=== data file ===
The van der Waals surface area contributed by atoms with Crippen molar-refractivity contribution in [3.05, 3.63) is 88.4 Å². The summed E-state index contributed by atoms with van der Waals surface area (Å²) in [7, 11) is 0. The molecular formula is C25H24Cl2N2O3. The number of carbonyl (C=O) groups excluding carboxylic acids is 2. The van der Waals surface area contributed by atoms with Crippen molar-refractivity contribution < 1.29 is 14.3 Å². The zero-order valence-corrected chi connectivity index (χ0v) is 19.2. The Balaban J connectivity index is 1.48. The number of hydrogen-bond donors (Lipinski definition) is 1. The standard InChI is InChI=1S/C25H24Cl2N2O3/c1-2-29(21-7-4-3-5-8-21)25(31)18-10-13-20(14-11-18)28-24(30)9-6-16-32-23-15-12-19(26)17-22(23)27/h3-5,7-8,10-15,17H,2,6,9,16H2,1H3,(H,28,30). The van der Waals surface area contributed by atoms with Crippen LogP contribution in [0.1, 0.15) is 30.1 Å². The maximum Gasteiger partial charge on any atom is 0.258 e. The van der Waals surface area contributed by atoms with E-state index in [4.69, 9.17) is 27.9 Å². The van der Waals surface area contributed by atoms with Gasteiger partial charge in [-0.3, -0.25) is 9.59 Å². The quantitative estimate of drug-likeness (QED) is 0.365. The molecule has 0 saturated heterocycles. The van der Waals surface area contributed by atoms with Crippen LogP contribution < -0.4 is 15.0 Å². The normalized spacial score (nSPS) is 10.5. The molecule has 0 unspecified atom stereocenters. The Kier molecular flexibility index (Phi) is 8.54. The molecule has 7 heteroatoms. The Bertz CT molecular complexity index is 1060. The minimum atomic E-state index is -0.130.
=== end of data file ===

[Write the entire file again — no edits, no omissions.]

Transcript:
The van der Waals surface area contributed by atoms with Crippen molar-refractivity contribution in [3.05, 3.63) is 88.4 Å². The summed E-state index contributed by atoms with van der Waals surface area (Å²) in [7, 11) is 0. The molecular formula is C25H24Cl2N2O3. The number of carbonyl (C=O) groups excluding carboxylic acids is 2. The van der Waals surface area contributed by atoms with Crippen molar-refractivity contribution < 1.29 is 14.3 Å². The zero-order valence-corrected chi connectivity index (χ0v) is 19.2. The Balaban J connectivity index is 1.48. The number of hydrogen-bond donors (Lipinski definition) is 1. The standard InChI is InChI=1S/C25H24Cl2N2O3/c1-2-29(21-7-4-3-5-8-21)25(31)18-10-13-20(14-11-18)28-24(30)9-6-16-32-23-15-12-19(26)17-22(23)27/h3-5,7-8,10-15,17H,2,6,9,16H2,1H3,(H,28,30). The van der Waals surface area contributed by atoms with Crippen LogP contribution in [0.1, 0.15) is 30.1 Å². The maximum Gasteiger partial charge on any atom is 0.258 e. The van der Waals surface area contributed by atoms with E-state index in [4.69, 9.17) is 27.9 Å². The van der Waals surface area contributed by atoms with Gasteiger partial charge in [-0.3, -0.25) is 9.59 Å². The quantitative estimate of drug-likeness (QED) is 0.365. The molecule has 0 saturated heterocycles. The van der Waals surface area contributed by atoms with Crippen LogP contribution < -0.4 is 15.0 Å². The normalized spacial score (nSPS) is 10.5. The molecule has 0 unspecified atom stereocenters. The Kier molecular flexibility index (Phi) is 8.54. The molecule has 7 heteroatoms. The Bertz CT molecular complexity index is 1060. The minimum atomic E-state index is -0.130.